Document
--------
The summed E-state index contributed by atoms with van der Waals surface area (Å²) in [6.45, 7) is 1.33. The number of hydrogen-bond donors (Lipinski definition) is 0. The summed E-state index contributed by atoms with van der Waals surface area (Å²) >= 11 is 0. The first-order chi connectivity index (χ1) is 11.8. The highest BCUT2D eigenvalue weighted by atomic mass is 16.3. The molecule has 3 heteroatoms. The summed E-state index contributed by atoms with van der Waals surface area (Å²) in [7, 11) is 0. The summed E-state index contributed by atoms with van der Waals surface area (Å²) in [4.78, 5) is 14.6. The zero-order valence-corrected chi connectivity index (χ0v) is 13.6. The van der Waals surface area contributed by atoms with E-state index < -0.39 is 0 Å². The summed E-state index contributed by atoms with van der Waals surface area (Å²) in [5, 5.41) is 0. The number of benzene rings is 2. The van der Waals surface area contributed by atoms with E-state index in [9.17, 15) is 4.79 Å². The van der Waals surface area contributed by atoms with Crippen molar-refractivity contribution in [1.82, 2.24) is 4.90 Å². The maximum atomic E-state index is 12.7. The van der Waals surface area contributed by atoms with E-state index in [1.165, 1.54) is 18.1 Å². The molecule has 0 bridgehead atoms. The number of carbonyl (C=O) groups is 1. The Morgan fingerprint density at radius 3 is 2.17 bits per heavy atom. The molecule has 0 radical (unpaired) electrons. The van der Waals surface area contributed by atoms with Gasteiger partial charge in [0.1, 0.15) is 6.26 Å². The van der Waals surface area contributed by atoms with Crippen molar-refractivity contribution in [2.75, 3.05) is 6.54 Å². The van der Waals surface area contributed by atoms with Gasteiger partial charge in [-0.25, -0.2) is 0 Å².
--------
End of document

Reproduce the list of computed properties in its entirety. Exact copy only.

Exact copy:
The summed E-state index contributed by atoms with van der Waals surface area (Å²) in [6.45, 7) is 1.33. The number of hydrogen-bond donors (Lipinski definition) is 0. The summed E-state index contributed by atoms with van der Waals surface area (Å²) >= 11 is 0. The first-order chi connectivity index (χ1) is 11.8. The highest BCUT2D eigenvalue weighted by atomic mass is 16.3. The molecule has 3 heteroatoms. The summed E-state index contributed by atoms with van der Waals surface area (Å²) in [7, 11) is 0. The summed E-state index contributed by atoms with van der Waals surface area (Å²) in [4.78, 5) is 14.6. The zero-order valence-corrected chi connectivity index (χ0v) is 13.6. The van der Waals surface area contributed by atoms with E-state index < -0.39 is 0 Å². The summed E-state index contributed by atoms with van der Waals surface area (Å²) in [5, 5.41) is 0. The number of benzene rings is 2. The van der Waals surface area contributed by atoms with E-state index in [9.17, 15) is 4.79 Å². The van der Waals surface area contributed by atoms with Crippen molar-refractivity contribution in [1.82, 2.24) is 4.90 Å². The maximum atomic E-state index is 12.7. The van der Waals surface area contributed by atoms with E-state index in [1.165, 1.54) is 18.1 Å². The molecule has 0 bridgehead atoms. The number of carbonyl (C=O) groups is 1. The Morgan fingerprint density at radius 3 is 2.17 bits per heavy atom. The molecule has 0 radical (unpaired) electrons. The van der Waals surface area contributed by atoms with Gasteiger partial charge in [0.1, 0.15) is 6.26 Å². The van der Waals surface area contributed by atoms with Crippen molar-refractivity contribution in [2.75, 3.05) is 6.54 Å². The van der Waals surface area contributed by atoms with Gasteiger partial charge in [-0.25, -0.2) is 0 Å².